South Africa wing Aphiwe Dyantyi, 2018’s World Rugby Breakthrough Player of the Year, was ruled out of the tournament after both his A and B urine samples came back positive after being tested for a number of banned substances.
Dyantyi could face a four-year ban for the failed test, but Brett Gosper, who has helmed rugby’;s global governing body since 2012, insists rugby does not have a systemic doping problem at the highest level.
“First of all, we invest vast sums of money in a very meticulous drug-testing programme in terms of testing via passports,” Gosper said.
“We’ve been testing the players at this World Cup for the last four years and haven’t stopped, mainly out of competition, where you’re more likely to catch offenders.
“Our belief is that we do not have a systemic or institutional doping problem at the elite level of rugby. We’ve seen some evidence in the community, reflecting community desires to be looking good and fit and all the rest of it – not necessarily a rugby thing.
“But at the elite level, we’re not seeing that issue. Yes, we still believe rugby is a sport for all shapes and sizes, though they’re more fit shapes and sizes than back in the day.
“We have also generated some pretty innovative law changes around player-welfare designed to open up some space in the game, to take some of the brute-strength elements out of it to try and progress in those areas. We’ll see how those trials go.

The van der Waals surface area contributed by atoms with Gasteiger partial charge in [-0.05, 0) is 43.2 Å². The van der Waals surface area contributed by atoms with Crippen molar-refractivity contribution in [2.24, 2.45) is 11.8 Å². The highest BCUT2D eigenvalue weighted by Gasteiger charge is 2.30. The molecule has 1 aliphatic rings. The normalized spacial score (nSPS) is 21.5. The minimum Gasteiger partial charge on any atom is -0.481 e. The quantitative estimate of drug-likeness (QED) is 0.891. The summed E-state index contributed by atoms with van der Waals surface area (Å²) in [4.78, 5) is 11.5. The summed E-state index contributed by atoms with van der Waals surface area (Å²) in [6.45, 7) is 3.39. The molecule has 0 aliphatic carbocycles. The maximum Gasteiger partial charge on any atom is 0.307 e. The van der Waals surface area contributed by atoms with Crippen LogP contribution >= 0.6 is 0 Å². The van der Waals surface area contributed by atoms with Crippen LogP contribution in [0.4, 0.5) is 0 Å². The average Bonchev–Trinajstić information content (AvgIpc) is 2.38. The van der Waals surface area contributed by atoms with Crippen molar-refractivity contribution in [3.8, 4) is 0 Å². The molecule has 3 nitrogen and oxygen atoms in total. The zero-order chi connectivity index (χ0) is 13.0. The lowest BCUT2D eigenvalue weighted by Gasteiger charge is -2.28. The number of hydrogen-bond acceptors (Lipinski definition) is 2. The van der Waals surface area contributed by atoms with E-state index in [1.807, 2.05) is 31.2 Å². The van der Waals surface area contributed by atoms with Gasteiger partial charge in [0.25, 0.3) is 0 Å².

“Short answer, in the elite game there are exceptional findings occasionally but no systemic problem. We’re very confident in our drug-testing programme.”
Stade Francais forward Hendre Stassen, also of South Africa, tested positive for steroid use in May at the end of a breakthrough Top 14 season, though he would not have been a contender for the Springboks’ World Cup squad.
South Africa begin their tournament with a huge clash with defending champions New Zealand in Yokohama on Saturday,
And forwards coach Matt Proudfoot has this week claimed his team’s players have been subject to “serious testing” in the lead-up to the tournament.
“We are tested weekly, probably six to eight players are tested on an off-day every week prior to the camps that we’ve been on, right the way through the Super Rugby championship,” Proudfoot said.
“I understand why the narrative is there. I’m just saying I don’t have the data to be able to comment on that.
“Serious testing is done of this team, and that’s the team I’m responsible for.”
The loss of Dyantyi is a serious blow to South Africa despite relative strength in the back three.
A natural finisher, Dyantyi’s pace, footwork and abiliy to break tackles made him a first choice pick on the wing heading into this year, but he now finds his future uncertain with a four-year ban potentially to be levied.
Proudfoot did not wish to discuss the matter of doping in South Africa at length, instead hoping that attention be focused on his team’s on-field affairs.
“I think... I’m a forwards coach, mate. That’s something for administrators to answer on,” he responded when asked if there was a doping problem in South Africa.
“I wouldn’t be able to answer that question. I don’t have the information to answer that question.
“If you ask me something about the game specifically I can answer that, but that’s for administrators.”
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